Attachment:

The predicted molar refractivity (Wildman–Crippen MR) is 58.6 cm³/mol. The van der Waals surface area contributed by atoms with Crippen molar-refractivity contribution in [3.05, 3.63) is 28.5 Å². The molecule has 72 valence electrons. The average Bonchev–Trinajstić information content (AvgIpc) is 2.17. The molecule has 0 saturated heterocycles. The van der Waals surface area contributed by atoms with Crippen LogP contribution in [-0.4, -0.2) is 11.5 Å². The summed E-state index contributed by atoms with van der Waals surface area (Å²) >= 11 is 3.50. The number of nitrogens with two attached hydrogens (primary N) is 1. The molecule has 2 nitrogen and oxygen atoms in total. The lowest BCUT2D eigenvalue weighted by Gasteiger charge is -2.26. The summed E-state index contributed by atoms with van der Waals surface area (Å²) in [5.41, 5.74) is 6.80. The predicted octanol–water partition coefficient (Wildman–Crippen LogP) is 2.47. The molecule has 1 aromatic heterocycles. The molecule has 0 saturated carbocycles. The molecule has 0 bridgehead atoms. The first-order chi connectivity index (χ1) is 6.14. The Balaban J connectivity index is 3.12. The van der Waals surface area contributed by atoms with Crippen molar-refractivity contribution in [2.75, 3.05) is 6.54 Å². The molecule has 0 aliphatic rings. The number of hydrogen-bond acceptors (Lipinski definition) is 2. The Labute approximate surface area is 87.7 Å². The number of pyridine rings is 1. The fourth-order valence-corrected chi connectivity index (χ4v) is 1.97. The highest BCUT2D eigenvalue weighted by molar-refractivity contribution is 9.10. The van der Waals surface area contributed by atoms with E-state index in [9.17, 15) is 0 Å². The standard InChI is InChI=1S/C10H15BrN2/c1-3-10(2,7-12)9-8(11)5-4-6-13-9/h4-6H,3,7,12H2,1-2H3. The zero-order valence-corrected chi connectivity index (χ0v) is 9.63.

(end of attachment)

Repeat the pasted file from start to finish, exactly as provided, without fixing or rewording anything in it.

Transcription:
The predicted molar refractivity (Wildman–Crippen MR) is 58.6 cm³/mol. The van der Waals surface area contributed by atoms with Crippen molar-refractivity contribution in [3.05, 3.63) is 28.5 Å². The molecule has 72 valence electrons. The average Bonchev–Trinajstić information content (AvgIpc) is 2.17. The molecule has 0 saturated heterocycles. The van der Waals surface area contributed by atoms with Crippen LogP contribution in [-0.4, -0.2) is 11.5 Å². The summed E-state index contributed by atoms with van der Waals surface area (Å²) >= 11 is 3.50. The number of nitrogens with two attached hydrogens (primary N) is 1. The molecule has 2 nitrogen and oxygen atoms in total. The lowest BCUT2D eigenvalue weighted by Gasteiger charge is -2.26. The summed E-state index contributed by atoms with van der Waals surface area (Å²) in [5.41, 5.74) is 6.80. The predicted octanol–water partition coefficient (Wildman–Crippen LogP) is 2.47. The molecule has 1 aromatic heterocycles. The molecule has 0 saturated carbocycles. The molecule has 0 bridgehead atoms. The first-order chi connectivity index (χ1) is 6.14. The Balaban J connectivity index is 3.12. The van der Waals surface area contributed by atoms with Crippen molar-refractivity contribution in [2.75, 3.05) is 6.54 Å². The molecule has 0 aliphatic rings. The number of hydrogen-bond acceptors (Lipinski definition) is 2. The Labute approximate surface area is 87.7 Å². The number of pyridine rings is 1. The fourth-order valence-corrected chi connectivity index (χ4v) is 1.97. The highest BCUT2D eigenvalue weighted by molar-refractivity contribution is 9.10. The van der Waals surface area contributed by atoms with E-state index in [9.17, 15) is 0 Å². The standard InChI is InChI=1S/C10H15BrN2/c1-3-10(2,7-12)9-8(11)5-4-6-13-9/h4-6H,3,7,12H2,1-2H3. The zero-order valence-corrected chi connectivity index (χ0v) is 9.63.